It’s the kind of self-indulgent, navel gazing that separates the press from the voters they’re supposed to be informing and it takes away from covering more important issues.

In this case, the media covering itself on Friday and Saturday leaked into the Sunday and Monday coverage which took time away from examining the Prime Minister’s announcement on Sunday that, if re-elected, he would make it illegal for Canadians to travel to parts of the world currently occupied by terrorist groups like ISIS.

This is a policy that’s damn near unenforceable and almost certainly unconstitutional. It’s also inherently contradictory given that conservatives, often the first to crow about the size and cost of the expansion of government, have developed a dismayingly close relationship with the coercive power of the security state.

But we heard more about whether reporters could tweet from an event because apparently the constitution, national security and the prospective cost of enforcing and prosecuting this policy (sure to be in the hundreds of millions), is slightly less important than a reporter’s Blackberry. This is a major media failing.

  1. I think we should all get over poll numbers. The horse race is addictive, I get it. But I don’t think partisan numbers are going to tell the story of this election.

I’ve often said that leadership numbers mean more than partisan support. In the three elections that he won, Stephen Harper thoroughly outclassed Paul Martin, Stephane Dion and Michael Ignatieff with his personal numbers. They were a much better indicator of how the campaign was going to unfold.

Dig into regional numbers, dig into leadership numbers, dig into issues numbers and demographic numbers. What you’ll see is that, nationally, the Liberals are in a much more distant third place than they’d like to admit.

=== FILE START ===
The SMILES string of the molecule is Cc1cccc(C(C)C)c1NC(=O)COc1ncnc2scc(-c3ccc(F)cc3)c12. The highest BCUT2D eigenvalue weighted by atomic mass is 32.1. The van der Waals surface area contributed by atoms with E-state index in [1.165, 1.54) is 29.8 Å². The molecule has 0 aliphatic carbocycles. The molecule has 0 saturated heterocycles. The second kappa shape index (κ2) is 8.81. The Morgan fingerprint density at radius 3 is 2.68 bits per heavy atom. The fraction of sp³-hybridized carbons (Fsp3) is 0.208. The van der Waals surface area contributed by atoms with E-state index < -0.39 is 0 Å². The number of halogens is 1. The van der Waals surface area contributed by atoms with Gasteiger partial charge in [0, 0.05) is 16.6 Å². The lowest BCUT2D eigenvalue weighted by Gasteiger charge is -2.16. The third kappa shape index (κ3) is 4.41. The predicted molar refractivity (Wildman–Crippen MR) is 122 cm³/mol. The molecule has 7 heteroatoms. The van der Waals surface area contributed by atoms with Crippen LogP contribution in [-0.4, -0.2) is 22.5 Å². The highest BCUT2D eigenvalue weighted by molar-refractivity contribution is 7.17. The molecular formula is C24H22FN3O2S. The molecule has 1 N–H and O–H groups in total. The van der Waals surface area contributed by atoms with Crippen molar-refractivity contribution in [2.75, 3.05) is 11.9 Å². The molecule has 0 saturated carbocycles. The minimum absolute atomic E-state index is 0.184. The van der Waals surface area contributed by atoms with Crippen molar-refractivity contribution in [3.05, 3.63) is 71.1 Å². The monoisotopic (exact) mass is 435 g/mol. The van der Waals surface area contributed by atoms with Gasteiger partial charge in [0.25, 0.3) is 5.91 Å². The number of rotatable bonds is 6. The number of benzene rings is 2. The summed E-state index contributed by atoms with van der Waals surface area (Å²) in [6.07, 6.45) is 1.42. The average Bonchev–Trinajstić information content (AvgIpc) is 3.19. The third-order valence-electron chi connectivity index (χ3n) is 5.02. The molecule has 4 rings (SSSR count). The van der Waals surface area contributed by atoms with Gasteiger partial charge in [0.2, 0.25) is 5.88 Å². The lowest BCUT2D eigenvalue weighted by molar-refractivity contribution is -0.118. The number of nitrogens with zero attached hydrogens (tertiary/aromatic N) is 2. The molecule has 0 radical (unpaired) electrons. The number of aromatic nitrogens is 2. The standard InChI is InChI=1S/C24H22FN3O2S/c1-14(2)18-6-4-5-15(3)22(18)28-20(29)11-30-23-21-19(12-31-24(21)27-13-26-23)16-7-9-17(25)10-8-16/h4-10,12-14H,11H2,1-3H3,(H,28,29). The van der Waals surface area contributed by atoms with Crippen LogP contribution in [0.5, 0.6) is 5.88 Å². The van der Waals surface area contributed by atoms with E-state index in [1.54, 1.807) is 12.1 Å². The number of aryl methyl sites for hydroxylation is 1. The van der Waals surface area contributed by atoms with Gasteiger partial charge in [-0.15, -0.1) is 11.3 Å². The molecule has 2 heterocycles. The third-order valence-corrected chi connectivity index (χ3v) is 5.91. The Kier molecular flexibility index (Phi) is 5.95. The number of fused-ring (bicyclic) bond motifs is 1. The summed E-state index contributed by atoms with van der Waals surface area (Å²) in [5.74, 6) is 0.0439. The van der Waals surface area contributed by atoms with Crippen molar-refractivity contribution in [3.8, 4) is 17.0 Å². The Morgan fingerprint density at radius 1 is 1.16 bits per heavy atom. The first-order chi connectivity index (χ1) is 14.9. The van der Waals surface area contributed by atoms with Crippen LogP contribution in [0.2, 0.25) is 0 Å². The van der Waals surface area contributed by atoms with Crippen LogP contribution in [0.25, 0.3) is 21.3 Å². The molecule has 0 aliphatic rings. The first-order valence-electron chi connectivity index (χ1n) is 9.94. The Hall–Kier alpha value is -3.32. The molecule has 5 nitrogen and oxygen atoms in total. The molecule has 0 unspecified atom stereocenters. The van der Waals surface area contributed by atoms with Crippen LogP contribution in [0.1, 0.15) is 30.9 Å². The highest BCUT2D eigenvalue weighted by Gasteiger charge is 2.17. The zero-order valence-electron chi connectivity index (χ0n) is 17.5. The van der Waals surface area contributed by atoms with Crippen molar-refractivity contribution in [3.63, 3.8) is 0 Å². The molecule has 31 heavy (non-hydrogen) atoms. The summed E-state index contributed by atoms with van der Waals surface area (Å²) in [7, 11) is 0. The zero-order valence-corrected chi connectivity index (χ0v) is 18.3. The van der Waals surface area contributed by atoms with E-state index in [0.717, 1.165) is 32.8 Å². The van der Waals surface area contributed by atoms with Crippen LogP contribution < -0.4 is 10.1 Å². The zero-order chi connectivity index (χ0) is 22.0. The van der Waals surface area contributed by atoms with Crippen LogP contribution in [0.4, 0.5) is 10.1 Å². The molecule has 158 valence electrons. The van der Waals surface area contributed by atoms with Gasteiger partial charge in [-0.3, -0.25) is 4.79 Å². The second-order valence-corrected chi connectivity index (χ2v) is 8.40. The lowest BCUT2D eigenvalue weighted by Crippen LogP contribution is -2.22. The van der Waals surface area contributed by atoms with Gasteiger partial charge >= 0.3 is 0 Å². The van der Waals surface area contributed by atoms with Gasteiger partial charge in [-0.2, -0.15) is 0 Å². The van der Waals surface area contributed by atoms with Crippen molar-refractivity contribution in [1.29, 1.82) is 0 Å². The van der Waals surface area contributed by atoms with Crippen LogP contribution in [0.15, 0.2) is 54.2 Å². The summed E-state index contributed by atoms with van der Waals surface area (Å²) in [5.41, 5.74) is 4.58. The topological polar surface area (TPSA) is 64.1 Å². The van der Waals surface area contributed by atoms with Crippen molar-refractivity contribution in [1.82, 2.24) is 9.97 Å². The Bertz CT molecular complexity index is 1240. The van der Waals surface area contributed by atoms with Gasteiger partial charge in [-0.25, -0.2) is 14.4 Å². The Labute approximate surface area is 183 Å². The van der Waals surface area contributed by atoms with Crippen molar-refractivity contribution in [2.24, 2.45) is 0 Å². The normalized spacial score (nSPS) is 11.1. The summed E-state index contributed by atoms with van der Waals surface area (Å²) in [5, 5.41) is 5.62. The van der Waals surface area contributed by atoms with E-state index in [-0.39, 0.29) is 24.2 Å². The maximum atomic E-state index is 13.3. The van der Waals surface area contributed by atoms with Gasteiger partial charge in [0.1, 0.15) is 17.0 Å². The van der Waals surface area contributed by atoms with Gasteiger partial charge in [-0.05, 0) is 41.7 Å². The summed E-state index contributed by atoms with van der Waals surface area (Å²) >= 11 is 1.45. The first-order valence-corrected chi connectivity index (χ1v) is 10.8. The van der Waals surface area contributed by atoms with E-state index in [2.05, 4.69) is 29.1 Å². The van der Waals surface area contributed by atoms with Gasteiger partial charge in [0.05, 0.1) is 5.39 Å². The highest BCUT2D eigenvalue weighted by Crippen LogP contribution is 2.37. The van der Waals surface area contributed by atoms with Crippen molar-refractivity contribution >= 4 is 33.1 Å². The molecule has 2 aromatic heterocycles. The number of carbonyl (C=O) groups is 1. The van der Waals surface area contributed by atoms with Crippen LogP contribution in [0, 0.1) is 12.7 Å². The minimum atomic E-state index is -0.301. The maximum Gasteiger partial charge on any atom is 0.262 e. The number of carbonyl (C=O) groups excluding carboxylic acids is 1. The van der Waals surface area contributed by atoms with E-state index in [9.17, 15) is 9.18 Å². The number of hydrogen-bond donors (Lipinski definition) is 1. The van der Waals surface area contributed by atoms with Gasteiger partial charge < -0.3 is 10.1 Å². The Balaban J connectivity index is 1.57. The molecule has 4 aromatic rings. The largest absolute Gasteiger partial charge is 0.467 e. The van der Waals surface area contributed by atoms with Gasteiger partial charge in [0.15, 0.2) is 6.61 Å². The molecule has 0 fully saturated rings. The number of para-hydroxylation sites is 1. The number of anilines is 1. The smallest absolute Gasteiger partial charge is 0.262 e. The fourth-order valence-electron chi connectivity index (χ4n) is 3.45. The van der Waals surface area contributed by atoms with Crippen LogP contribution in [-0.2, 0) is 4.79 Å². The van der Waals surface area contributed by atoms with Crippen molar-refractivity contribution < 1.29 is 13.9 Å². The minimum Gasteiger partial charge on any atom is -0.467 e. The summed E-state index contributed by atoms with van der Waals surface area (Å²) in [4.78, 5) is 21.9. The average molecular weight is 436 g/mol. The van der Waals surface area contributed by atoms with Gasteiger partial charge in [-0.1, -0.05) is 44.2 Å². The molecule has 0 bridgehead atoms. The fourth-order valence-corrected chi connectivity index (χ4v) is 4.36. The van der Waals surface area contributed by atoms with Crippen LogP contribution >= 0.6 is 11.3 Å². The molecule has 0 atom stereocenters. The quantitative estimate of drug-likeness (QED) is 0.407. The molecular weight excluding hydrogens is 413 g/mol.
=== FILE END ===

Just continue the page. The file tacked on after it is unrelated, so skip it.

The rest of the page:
Ontario is standing between the NDP and forming government. Stephen Harper has a pretty open road to 150 seats. But it’s an avalanche-prone goat path between 150 and the 170 needed for a majority.

This is anyone’s election, folks. But your mother told you not to judge a book by its cover and you shouldn’t judge a poll by its top sheet. Look at every graph and every trend line.

Because, as an English philosopher once told us: every picture tells a story, don’t it?

Senator Alexander Campbell was campaign manager for Sir John A. Macdonald and the sixth lieutenant governor of Ontario. The actual author has asked that his name not be made public at this time and has chosen Alexander Campbell as a pseudonym in part to recognize Sir John’s 200th birthday

 

One thought on “Ten things I think I think

  1. blowing about a ‘majority government’ obtained during the two lowest voter turnouts in Canadian history doesn’t impress me much – unless the democracy suppression techniques applied by M. Harper work, in this election, and I pray they won’t, we WILL have at the very least a minority government and hopefully an NDP majority.
    I think that the people I speak to are waking up from the Harper nightmare.
    If you think that Tom Mulcair is boring how would you characterize Harper? I guess that I’m too old to fall for the Trudeau ‘charisma’ – I did when his father promised open government and then closed it up tighter than before.